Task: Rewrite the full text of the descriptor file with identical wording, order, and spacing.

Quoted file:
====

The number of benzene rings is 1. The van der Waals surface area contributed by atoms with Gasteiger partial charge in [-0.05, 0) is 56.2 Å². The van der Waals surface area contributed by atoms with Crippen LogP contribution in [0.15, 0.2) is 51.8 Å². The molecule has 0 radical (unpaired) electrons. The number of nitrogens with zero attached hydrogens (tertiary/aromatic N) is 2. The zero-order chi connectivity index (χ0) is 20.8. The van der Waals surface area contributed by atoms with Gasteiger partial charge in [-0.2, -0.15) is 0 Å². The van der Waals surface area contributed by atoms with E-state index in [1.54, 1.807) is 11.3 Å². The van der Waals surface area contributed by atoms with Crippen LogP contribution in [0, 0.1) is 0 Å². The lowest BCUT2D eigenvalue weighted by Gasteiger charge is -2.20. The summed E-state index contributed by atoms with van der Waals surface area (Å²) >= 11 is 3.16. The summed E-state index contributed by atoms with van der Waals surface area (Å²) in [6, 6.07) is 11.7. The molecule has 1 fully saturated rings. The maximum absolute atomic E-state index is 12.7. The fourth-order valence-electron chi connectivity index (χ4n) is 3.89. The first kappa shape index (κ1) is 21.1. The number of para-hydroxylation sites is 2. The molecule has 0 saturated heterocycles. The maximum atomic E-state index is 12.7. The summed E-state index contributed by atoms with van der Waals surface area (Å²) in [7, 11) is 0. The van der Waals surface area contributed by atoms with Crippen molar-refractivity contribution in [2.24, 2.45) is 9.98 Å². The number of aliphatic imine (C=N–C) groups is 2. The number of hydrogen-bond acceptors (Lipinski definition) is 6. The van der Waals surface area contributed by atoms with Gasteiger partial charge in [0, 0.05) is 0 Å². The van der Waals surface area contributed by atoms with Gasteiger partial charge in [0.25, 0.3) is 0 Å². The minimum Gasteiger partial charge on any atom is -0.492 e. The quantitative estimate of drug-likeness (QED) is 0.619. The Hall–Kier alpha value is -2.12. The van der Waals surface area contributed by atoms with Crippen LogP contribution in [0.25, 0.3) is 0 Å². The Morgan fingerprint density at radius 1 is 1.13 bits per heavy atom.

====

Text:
The number of benzene rings is 1. The van der Waals surface area contributed by atoms with Gasteiger partial charge in [-0.05, 0) is 56.2 Å². The van der Waals surface area contributed by atoms with Crippen LogP contribution in [0.15, 0.2) is 51.8 Å². The molecule has 0 radical (unpaired) electrons. The number of nitrogens with zero attached hydrogens (tertiary/aromatic N) is 2. The zero-order chi connectivity index (χ0) is 20.8. The van der Waals surface area contributed by atoms with Gasteiger partial charge in [-0.2, -0.15) is 0 Å². The van der Waals surface area contributed by atoms with E-state index in [1.54, 1.807) is 11.3 Å². The van der Waals surface area contributed by atoms with Crippen LogP contribution in [0, 0.1) is 0 Å². The lowest BCUT2D eigenvalue weighted by Gasteiger charge is -2.20. The summed E-state index contributed by atoms with van der Waals surface area (Å²) >= 11 is 3.16. The summed E-state index contributed by atoms with van der Waals surface area (Å²) in [6, 6.07) is 11.7. The molecule has 1 fully saturated rings. The maximum absolute atomic E-state index is 12.7. The fourth-order valence-electron chi connectivity index (χ4n) is 3.89. The first kappa shape index (κ1) is 21.1. The number of para-hydroxylation sites is 2. The molecule has 0 saturated heterocycles. The maximum atomic E-state index is 12.7. The summed E-state index contributed by atoms with van der Waals surface area (Å²) in [7, 11) is 0. The van der Waals surface area contributed by atoms with Crippen molar-refractivity contribution in [2.24, 2.45) is 9.98 Å². The number of aliphatic imine (C=N–C) groups is 2. The number of hydrogen-bond acceptors (Lipinski definition) is 6. The van der Waals surface area contributed by atoms with Gasteiger partial charge in [0, 0.05) is 0 Å². The van der Waals surface area contributed by atoms with Gasteiger partial charge in [0.25, 0.3) is 0 Å². The minimum Gasteiger partial charge on any atom is -0.492 e. The quantitative estimate of drug-likeness (QED) is 0.619. The Hall–Kier alpha value is -2.12. The van der Waals surface area contributed by atoms with Crippen LogP contribution in [0.25, 0.3) is 0 Å². The Morgan fingerprint density at radius 1 is 1.13 bits per heavy atom.